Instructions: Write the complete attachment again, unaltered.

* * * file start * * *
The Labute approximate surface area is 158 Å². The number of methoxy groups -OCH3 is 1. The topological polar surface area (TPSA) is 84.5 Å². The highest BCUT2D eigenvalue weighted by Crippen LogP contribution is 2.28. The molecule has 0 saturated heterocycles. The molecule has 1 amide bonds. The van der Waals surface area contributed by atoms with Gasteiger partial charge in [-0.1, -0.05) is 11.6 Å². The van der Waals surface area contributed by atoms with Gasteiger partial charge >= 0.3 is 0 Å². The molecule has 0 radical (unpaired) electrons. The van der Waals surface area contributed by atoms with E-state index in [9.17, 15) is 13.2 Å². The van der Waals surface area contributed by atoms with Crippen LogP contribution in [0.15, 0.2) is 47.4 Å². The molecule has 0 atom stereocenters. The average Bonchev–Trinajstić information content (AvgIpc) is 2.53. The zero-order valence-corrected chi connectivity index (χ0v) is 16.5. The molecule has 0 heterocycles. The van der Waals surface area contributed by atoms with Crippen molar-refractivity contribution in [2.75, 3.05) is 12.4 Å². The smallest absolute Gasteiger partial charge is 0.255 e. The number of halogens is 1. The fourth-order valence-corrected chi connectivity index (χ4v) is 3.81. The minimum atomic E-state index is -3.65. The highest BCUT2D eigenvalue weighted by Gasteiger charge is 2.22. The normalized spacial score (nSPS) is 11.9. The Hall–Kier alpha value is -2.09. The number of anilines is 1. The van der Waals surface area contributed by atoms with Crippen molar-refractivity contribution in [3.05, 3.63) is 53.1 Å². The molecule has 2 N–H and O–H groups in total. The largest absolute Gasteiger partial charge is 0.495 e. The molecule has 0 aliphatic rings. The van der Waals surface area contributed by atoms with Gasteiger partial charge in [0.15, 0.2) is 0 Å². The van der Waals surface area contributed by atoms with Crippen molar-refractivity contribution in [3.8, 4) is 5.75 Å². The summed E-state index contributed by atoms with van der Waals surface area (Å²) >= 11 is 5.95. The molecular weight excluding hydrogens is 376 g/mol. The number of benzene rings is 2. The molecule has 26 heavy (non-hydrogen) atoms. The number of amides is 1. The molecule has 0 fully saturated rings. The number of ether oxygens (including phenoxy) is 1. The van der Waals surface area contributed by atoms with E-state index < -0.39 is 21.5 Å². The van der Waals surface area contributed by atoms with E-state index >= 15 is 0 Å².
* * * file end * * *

The Labute approximate surface area is 158 Å². The number of methoxy groups -OCH3 is 1. The topological polar surface area (TPSA) is 84.5 Å². The highest BCUT2D eigenvalue weighted by Crippen LogP contribution is 2.28. The molecule has 0 saturated heterocycles. The molecule has 1 amide bonds. The van der Waals surface area contributed by atoms with Gasteiger partial charge in [-0.1, -0.05) is 11.6 Å². The van der Waals surface area contributed by atoms with Gasteiger partial charge >= 0.3 is 0 Å². The molecule has 0 radical (unpaired) electrons. The van der Waals surface area contributed by atoms with E-state index in [9.17, 15) is 13.2 Å². The van der Waals surface area contributed by atoms with Crippen LogP contribution in [0.15, 0.2) is 47.4 Å². The molecule has 0 atom stereocenters. The average Bonchev–Trinajstić information content (AvgIpc) is 2.53. The zero-order valence-corrected chi connectivity index (χ0v) is 16.5. The molecule has 0 heterocycles. The van der Waals surface area contributed by atoms with Crippen molar-refractivity contribution in [2.75, 3.05) is 12.4 Å². The smallest absolute Gasteiger partial charge is 0.255 e. The number of halogens is 1. The fourth-order valence-corrected chi connectivity index (χ4v) is 3.81. The minimum atomic E-state index is -3.65. The highest BCUT2D eigenvalue weighted by Gasteiger charge is 2.22. The normalized spacial score (nSPS) is 11.9. The Hall–Kier alpha value is -2.09. The number of anilines is 1. The van der Waals surface area contributed by atoms with Crippen molar-refractivity contribution in [3.05, 3.63) is 53.1 Å². The molecule has 2 N–H and O–H groups in total. The largest absolute Gasteiger partial charge is 0.495 e. The molecule has 0 aliphatic rings. The van der Waals surface area contributed by atoms with Gasteiger partial charge in [0.15, 0.2) is 0 Å². The van der Waals surface area contributed by atoms with Crippen molar-refractivity contribution in [3.8, 4) is 5.75 Å². The summed E-state index contributed by atoms with van der Waals surface area (Å²) >= 11 is 5.95. The molecular weight excluding hydrogens is 376 g/mol. The number of benzene rings is 2. The molecule has 26 heavy (non-hydrogen) atoms. The number of amides is 1. The molecule has 0 fully saturated rings. The number of ether oxygens (including phenoxy) is 1. The van der Waals surface area contributed by atoms with E-state index < -0.39 is 21.5 Å². The van der Waals surface area contributed by atoms with E-state index >= 15 is 0 Å².